An undirected graph is called a dumbbell if its vertices can be partitioned into ~2~ parts, such that:
Each pair of vertices in the same part are connected by an edge.
There exists exactly one edge that connects two vertices in different parts.
The following graphs are dumbbells:
The following graphs are not dumbbells:
The leftmost graph cannot be partitioned into two parts connected by an edge. In the middle graph, there is one part in which not all pairs of vertices are connected by an edge. The rightmost graph is not connected.
You are given an undirected graph with ~N~ vertices and ~M~ edges. The graph is simple: There is no self-loops, and there is no more than one edge between any pair of vertices. Calculate the least number of edges needed to add into the graph so that it becomes a dumbbell.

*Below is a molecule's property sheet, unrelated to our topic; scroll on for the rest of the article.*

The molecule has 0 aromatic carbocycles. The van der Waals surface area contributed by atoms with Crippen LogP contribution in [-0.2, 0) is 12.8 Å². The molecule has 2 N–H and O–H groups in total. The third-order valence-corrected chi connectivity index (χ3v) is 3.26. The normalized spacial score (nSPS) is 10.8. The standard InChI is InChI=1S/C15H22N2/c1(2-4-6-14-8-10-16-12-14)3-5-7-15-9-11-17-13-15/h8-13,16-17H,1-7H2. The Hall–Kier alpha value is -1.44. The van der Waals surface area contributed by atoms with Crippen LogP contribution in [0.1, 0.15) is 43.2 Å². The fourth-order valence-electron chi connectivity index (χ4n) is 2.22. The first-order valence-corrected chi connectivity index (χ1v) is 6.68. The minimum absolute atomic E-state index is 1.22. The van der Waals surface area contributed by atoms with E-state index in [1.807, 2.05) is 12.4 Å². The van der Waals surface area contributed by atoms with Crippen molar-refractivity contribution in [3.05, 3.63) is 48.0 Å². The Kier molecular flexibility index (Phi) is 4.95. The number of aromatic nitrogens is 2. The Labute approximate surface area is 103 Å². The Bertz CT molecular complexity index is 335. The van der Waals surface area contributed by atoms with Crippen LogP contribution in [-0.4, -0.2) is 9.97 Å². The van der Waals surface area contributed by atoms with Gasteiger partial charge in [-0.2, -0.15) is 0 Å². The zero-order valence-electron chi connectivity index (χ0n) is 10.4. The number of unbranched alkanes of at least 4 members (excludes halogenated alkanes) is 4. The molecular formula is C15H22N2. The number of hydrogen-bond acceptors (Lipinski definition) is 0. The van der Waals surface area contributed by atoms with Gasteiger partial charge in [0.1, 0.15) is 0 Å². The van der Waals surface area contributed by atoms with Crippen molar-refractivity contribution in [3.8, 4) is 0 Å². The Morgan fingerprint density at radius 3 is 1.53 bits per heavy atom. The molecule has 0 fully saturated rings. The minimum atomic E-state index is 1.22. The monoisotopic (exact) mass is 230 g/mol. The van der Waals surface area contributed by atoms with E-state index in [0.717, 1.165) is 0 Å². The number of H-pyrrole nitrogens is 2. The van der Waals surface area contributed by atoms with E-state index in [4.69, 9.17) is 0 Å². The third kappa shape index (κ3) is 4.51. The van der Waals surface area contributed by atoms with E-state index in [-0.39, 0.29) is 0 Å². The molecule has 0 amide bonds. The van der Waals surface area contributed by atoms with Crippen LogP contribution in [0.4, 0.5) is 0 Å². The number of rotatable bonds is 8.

The first line contains two integers ~n~ and ~m~ (~2 \le n \le 10^5~, ~0 \le m \le 10^5~), the number of vertices and edges of the given graph, respectively.
Each of the following ~m~ lines contain two integers ~u~ and ~v~ (~1 \le u, v \le n~, ~u \ne v~), denoting an edge between ~u~ and ~v~.
It is guaranteed that no two edges connect the same pair of vertices.
Output a single integer, the least number of edges needed to add into the graph so that it becomes a dumbbell.
If there is no way to add edges to make the graph a dumbbell, output ~-1~.
Subtask 1 (~125~ points): ~n \le 500~
Subtask 2 (~285~ points): No additional constraints
The total score for this problem is ~410~.
Sample Input 1
5 7 2 3 5 3 2 5 2 1 1 5 3 1 5 4
Sample Output 1
Sample Input 2
7 5 5 7 2 4 1 3 5 1 5 6
Sample Output 2
Sample Input 3
3 3 1 2 2 3 3 1
Sample Output 3